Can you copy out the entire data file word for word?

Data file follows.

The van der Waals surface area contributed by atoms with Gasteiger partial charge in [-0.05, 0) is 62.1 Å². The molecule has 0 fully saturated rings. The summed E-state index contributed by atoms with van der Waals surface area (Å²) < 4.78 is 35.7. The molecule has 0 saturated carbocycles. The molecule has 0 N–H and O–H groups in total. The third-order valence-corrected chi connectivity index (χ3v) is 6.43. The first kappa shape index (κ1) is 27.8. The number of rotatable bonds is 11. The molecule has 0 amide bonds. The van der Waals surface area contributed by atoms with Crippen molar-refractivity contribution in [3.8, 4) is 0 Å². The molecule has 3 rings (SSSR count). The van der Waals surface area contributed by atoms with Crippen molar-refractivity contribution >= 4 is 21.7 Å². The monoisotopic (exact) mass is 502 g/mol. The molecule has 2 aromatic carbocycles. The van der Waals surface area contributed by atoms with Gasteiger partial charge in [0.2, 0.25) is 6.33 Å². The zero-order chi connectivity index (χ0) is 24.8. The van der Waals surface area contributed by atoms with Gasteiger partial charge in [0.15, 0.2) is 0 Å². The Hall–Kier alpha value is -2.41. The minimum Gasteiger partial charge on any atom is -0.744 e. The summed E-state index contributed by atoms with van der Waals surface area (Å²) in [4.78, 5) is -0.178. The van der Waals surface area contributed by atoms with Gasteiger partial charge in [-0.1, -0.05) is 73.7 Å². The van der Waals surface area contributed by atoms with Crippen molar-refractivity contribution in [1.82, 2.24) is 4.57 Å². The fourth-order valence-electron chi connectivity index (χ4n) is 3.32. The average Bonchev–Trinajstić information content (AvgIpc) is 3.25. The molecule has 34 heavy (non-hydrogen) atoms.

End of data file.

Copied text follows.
The van der Waals surface area contributed by atoms with Gasteiger partial charge in [-0.05, 0) is 62.1 Å². The molecule has 0 fully saturated rings. The summed E-state index contributed by atoms with van der Waals surface area (Å²) < 4.78 is 35.7. The molecule has 0 saturated carbocycles. The molecule has 0 N–H and O–H groups in total. The third-order valence-corrected chi connectivity index (χ3v) is 6.43. The first kappa shape index (κ1) is 27.8. The number of rotatable bonds is 11. The molecule has 0 amide bonds. The van der Waals surface area contributed by atoms with Crippen molar-refractivity contribution in [3.8, 4) is 0 Å². The molecule has 3 rings (SSSR count). The van der Waals surface area contributed by atoms with Crippen molar-refractivity contribution >= 4 is 21.7 Å². The monoisotopic (exact) mass is 502 g/mol. The molecule has 2 aromatic carbocycles. The van der Waals surface area contributed by atoms with Gasteiger partial charge in [0.2, 0.25) is 6.33 Å². The zero-order chi connectivity index (χ0) is 24.8. The van der Waals surface area contributed by atoms with Gasteiger partial charge in [0.15, 0.2) is 0 Å². The Hall–Kier alpha value is -2.41. The minimum Gasteiger partial charge on any atom is -0.744 e. The summed E-state index contributed by atoms with van der Waals surface area (Å²) in [4.78, 5) is -0.178. The van der Waals surface area contributed by atoms with Gasteiger partial charge in [-0.1, -0.05) is 73.7 Å². The van der Waals surface area contributed by atoms with Crippen molar-refractivity contribution in [1.82, 2.24) is 4.57 Å². The fourth-order valence-electron chi connectivity index (χ4n) is 3.32. The average Bonchev–Trinajstić information content (AvgIpc) is 3.25. The molecule has 34 heavy (non-hydrogen) atoms.